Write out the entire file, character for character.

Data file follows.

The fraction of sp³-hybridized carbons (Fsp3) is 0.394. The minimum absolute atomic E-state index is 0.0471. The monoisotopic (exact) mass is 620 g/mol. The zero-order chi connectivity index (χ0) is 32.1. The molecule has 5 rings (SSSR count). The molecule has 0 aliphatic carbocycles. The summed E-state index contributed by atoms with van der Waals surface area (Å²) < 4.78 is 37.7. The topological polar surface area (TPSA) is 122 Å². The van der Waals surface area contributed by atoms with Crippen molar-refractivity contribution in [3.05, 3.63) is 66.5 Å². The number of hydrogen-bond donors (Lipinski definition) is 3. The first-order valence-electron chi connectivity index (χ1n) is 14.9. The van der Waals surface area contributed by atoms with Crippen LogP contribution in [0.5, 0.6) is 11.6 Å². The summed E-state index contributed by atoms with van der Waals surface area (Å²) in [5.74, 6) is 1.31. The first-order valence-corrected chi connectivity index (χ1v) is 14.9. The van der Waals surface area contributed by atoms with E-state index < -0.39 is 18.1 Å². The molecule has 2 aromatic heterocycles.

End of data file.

The fraction of sp³-hybridized carbons (Fsp3) is 0.394. The minimum absolute atomic E-state index is 0.0471. The monoisotopic (exact) mass is 620 g/mol. The zero-order chi connectivity index (χ0) is 32.1. The molecule has 5 rings (SSSR count). The molecule has 0 aliphatic carbocycles. The summed E-state index contributed by atoms with van der Waals surface area (Å²) < 4.78 is 37.7. The topological polar surface area (TPSA) is 122 Å². The van der Waals surface area contributed by atoms with Crippen molar-refractivity contribution in [3.05, 3.63) is 66.5 Å². The number of hydrogen-bond donors (Lipinski definition) is 3. The first-order valence-electron chi connectivity index (χ1n) is 14.9. The van der Waals surface area contributed by atoms with Crippen LogP contribution in [0.5, 0.6) is 11.6 Å². The summed E-state index contributed by atoms with van der Waals surface area (Å²) in [5.74, 6) is 1.31. The first-order valence-corrected chi connectivity index (χ1v) is 14.9. The van der Waals surface area contributed by atoms with E-state index < -0.39 is 18.1 Å². The molecule has 2 aromatic heterocycles.